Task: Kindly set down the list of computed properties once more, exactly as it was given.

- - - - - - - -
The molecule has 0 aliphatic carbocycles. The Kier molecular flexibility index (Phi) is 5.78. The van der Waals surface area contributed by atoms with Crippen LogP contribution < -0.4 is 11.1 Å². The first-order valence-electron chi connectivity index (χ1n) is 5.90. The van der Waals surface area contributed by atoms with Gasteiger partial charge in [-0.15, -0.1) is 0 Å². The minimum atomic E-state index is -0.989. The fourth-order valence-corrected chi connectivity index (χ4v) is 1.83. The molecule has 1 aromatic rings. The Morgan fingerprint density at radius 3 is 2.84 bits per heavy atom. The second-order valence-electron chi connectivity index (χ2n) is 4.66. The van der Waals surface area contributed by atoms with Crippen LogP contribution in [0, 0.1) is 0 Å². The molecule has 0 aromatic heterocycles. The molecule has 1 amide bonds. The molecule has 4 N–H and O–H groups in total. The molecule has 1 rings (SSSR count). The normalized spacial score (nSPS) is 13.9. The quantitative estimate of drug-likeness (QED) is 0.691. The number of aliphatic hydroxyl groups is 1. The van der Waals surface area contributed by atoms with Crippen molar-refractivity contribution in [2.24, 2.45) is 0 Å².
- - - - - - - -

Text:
The molecule has 0 aliphatic carbocycles. The Kier molecular flexibility index (Phi) is 5.78. The van der Waals surface area contributed by atoms with Crippen LogP contribution < -0.4 is 11.1 Å². The first-order valence-electron chi connectivity index (χ1n) is 5.90. The van der Waals surface area contributed by atoms with Gasteiger partial charge in [-0.15, -0.1) is 0 Å². The minimum atomic E-state index is -0.989. The fourth-order valence-corrected chi connectivity index (χ4v) is 1.83. The molecule has 1 aromatic rings. The Morgan fingerprint density at radius 3 is 2.84 bits per heavy atom. The second-order valence-electron chi connectivity index (χ2n) is 4.66. The van der Waals surface area contributed by atoms with Crippen LogP contribution in [0, 0.1) is 0 Å². The molecule has 0 aromatic heterocycles. The molecule has 1 amide bonds. The molecule has 4 N–H and O–H groups in total. The molecule has 1 rings (SSSR count). The normalized spacial score (nSPS) is 13.9. The quantitative estimate of drug-likeness (QED) is 0.691. The number of aliphatic hydroxyl groups is 1. The van der Waals surface area contributed by atoms with Crippen molar-refractivity contribution in [2.24, 2.45) is 0 Å².